There are very few standing poses in Yin yoga so the positions focus on stillness and relaxing into them.

We start with a warm up and then mindfully move into different positions which last at least 5 minutes (in some classes they can last up to 20). Beginners to Yin can find the class quite a challenge for the mind as well as the body. The mind can become restless when the body is holding a pose for a period of time so the challenge is often keeping the mind under control by focussing on the breath and the subtle nuances of the pose, the sensations in the body as they arise. 
However as we begin to master Yin yoga and practice it more regularly we will find that it will have a profound effect on our dynamic Yang practice. 
Props and bolsters to support the body can also help to facilitate a stronger, longer held stretch and ensure that it isn’t painful to hold for an extended length of time.

A Yin class, like all others ends with savasana, students can experience a profound sense of silence and deep inner stillness when deeply rooted in their bodies, connected to our own breath. We begin to take control of our thoughts and learn not to judge and become distracted by each morsel of chatter that the brain throws at us. We learn to come back to the breath time and time again.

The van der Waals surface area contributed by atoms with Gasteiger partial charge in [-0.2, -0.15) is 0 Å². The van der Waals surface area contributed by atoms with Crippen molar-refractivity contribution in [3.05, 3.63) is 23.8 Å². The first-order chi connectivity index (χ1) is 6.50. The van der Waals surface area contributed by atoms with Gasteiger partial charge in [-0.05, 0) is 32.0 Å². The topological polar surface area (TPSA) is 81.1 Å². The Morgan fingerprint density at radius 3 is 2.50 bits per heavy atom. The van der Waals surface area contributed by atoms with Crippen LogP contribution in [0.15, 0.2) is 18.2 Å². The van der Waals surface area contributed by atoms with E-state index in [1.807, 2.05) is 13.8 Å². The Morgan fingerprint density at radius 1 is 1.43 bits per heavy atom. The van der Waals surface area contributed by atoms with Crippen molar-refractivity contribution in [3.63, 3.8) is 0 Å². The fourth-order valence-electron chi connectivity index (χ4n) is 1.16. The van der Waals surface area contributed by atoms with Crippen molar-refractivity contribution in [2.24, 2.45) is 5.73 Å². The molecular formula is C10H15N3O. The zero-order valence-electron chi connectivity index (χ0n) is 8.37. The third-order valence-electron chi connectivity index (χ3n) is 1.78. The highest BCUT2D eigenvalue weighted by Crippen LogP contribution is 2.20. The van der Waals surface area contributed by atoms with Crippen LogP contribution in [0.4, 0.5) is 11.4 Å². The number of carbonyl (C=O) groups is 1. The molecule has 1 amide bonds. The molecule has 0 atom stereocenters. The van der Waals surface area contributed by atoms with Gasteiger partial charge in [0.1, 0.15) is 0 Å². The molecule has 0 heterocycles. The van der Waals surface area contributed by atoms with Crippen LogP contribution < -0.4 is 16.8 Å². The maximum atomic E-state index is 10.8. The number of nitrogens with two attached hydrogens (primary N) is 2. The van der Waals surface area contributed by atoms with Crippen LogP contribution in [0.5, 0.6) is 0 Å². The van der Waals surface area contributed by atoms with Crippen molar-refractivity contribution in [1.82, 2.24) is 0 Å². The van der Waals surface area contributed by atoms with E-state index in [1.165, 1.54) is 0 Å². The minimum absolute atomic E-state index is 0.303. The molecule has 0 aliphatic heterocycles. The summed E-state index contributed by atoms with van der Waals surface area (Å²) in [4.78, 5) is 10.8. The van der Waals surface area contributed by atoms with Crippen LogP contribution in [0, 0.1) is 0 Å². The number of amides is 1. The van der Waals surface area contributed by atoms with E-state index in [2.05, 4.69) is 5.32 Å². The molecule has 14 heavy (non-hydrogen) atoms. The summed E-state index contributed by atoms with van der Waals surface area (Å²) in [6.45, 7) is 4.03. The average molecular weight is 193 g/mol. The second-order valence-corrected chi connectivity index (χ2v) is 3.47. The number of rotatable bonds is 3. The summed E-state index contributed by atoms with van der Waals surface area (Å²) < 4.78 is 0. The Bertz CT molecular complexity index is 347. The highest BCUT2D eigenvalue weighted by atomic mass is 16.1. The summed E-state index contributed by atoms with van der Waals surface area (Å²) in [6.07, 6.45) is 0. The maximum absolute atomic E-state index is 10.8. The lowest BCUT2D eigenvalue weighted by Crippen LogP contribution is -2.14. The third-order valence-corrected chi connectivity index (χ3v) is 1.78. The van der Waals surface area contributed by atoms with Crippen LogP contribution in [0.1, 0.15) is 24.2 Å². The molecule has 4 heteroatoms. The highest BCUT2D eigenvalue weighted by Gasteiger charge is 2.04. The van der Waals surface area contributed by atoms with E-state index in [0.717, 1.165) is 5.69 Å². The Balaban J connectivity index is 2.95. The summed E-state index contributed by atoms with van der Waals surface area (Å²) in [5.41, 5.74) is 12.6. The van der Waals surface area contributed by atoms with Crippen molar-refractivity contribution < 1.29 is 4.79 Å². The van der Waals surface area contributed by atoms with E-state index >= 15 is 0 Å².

Students should find that at the end of their Yin practice they leave their mat feeling calm and relaxed, strong and energised both in the body and the mind.


Friday, 7 March 2014

GLUTEN FREE CARROT CAKE


5 eggs, at room temperature
1½ cups (265g) brown sugar
1 teaspoon vanilla extract
1/2 cup (125ml) sunflower oil
31/2 cups (440g) almond meal (ground almonds)
1 teaspoon ground cinnamon
1 teaspoon ground ginger
1/4  teaspoon ground nutmeg
1 teaspoon baking powder
400g  carrots, peeled and grated1 cup 
(75g)  shredded coconut
1//4cup (70g) roasted slivered almond
1/2  cup (80g) currants

cream cheese icing

250g cream cheese, chopped
 ⅓ cup (55g) icing (confectioner’s) sugar mixture, sifted 
1 tablespoon lemon juice

Wednesday, 19 February 2014

GREEN BEAN CURRY WITH PEAS & CASHEWS

Green Bean Curry with Peas and Cashews

Green Bean Curry with Peas and Cashews
Serves 4
Frozen green beans and peas are simmered and then sautéed with a prepared Indian curry paste for a spicy dish that can be served on its own or with warmed naan bread or steamed rice.
  • ½ cup raisins
  • 2 Tbs. mild Indian curry paste, such as Patak’s
  • 4 cups frozen green beans
  • 2 cups frozen peas
  • 1 cup coarsely chopped roasted unsalted cashews